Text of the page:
Captive coyotes Canis latrans can be conditioned to avoid pulegone, but not eggs, when presented with pulegone-treated eggs. Pulegone is found to render eggs inviable

  • Published source details Hoover S.E. & Conover M.R. (2000) Using eggs containing an irritating odor to teach mammalian predators to stop depredating eggs. Wildlife Society Bulletin, 28, 84-89


This study is summarised as evidence for the following.

Action Category

Use aversive conditioning to reduce nest predation by mammalian predators

Action Link
Bird Conservation
  1. Use aversive conditioning to reduce nest predation by mammalian predators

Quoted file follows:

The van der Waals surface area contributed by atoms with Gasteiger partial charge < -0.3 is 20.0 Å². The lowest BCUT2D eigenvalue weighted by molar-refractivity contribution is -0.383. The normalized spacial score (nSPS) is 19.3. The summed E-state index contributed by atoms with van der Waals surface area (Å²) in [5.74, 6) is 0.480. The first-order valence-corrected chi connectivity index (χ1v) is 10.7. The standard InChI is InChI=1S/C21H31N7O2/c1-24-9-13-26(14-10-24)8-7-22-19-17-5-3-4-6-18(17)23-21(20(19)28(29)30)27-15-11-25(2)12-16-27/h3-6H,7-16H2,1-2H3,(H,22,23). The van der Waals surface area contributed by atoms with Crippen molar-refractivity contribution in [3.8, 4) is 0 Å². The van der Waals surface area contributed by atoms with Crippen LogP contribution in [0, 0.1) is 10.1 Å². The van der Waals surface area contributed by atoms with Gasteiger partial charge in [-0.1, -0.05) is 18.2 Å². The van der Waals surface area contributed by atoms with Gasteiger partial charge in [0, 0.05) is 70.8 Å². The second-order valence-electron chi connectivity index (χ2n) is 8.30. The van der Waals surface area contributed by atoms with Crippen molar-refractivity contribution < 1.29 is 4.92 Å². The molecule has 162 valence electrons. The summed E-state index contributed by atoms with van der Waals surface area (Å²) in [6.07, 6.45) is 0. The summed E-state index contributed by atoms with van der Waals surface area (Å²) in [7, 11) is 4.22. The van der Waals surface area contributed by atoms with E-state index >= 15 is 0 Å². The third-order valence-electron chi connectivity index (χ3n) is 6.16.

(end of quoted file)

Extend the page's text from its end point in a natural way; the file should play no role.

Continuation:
A replicated, controlled experiment with 12 captive coyotes Canis latrans (Hoover & Conover 2000) found that they preferentially consumed eight untreated eggs from untreated nests, compared to four untreated eggs from nests sprayed with pulegone (mint extract) or four eggs sprayed with pulegone, over a three day period. A second trial with 29 coyotes found that, during a five-day conditioning period when coyotes were presented with eggs injected with 1 ml pulegone, they opened and consumed fewer eggs each day (from 100% to <40% opened, <8% consumed). However, after the conditioning period, coyotes continued to eat 100% of untreated eggs when presented with them, either singly or alongside pulegone injected and sprayed eggs.


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